I want to tell you briefely about this wonderful image I came across last night; its a photo of a Frenchman, and a Frenchman who fought the British, but let’s not let that get in the way of a good tale; he was quite a remarkable man, if only for his longevity.
Emmanuel Louis Cartigny was born at Hyères on 1 September 1791 and died there on 21 March 1892. He was the last survivor of the Battle of Trafalgar which, as any good history student will tell you, was fought on 21 October 1805… think of Nelson and “kiss me, Hardy!” (oh, and ignore all that populist Victorian nonsense about “Kismet [fate] Hardy!” it is total nonsense… anyway, we digress…)
During the battle he fought on the side of the French Empire, under the command of Napoleon Bonaparte, against the British. Queen Victoria even visited Hyères between 21 March and 25 April 1892, when she stayed at the Grand Hôtel de Costebelle. In the photograph below, taken circa 1891 by Henry Ellis, he wears a small black cap and supports his right hand on a cane. He wears two medals including the Legion d’honneur. The image is in the Royal Collection, and therefore belongs to the Queen (who I doubt reads this blog, and I hope will not mind me reproducing the image…)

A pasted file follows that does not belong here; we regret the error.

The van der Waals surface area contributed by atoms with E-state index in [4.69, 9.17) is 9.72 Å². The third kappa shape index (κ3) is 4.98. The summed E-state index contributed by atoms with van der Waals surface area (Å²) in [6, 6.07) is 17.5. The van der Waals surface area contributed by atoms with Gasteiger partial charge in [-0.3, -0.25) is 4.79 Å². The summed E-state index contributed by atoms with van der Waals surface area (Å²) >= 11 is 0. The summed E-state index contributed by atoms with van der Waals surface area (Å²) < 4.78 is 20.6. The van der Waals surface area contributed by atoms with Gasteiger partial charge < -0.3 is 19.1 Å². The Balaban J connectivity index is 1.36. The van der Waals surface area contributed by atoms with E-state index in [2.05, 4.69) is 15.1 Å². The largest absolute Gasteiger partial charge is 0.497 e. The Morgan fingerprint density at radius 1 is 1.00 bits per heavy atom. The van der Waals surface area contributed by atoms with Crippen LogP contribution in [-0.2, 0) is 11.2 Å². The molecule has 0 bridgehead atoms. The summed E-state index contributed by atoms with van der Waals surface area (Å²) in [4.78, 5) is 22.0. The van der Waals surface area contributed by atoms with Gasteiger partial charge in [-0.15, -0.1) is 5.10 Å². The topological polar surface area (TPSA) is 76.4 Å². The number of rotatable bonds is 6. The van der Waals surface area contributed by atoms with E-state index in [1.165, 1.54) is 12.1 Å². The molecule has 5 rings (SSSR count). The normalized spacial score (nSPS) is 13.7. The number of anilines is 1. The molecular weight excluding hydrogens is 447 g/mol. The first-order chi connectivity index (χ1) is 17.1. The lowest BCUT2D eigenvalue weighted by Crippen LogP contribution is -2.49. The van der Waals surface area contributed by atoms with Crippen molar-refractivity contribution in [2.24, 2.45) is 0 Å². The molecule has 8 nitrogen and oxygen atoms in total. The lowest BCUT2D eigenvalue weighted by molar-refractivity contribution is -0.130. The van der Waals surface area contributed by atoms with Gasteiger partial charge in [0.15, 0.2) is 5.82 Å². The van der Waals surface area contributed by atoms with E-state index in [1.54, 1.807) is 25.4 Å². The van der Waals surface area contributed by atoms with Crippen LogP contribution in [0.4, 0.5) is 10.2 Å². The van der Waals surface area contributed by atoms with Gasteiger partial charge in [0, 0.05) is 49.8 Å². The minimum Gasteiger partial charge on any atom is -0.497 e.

To think that a self confessed “old codger” named Sam Ledward is still alive and living in Wales at the grand old age of 106, this makes the Battle of Trafalgar only just beyond one step of living memory. (Leward must have been born in 1906, only 14 years after Cartigny died.) You can read more about the escapades of the “man who was declared dead in 1936” here.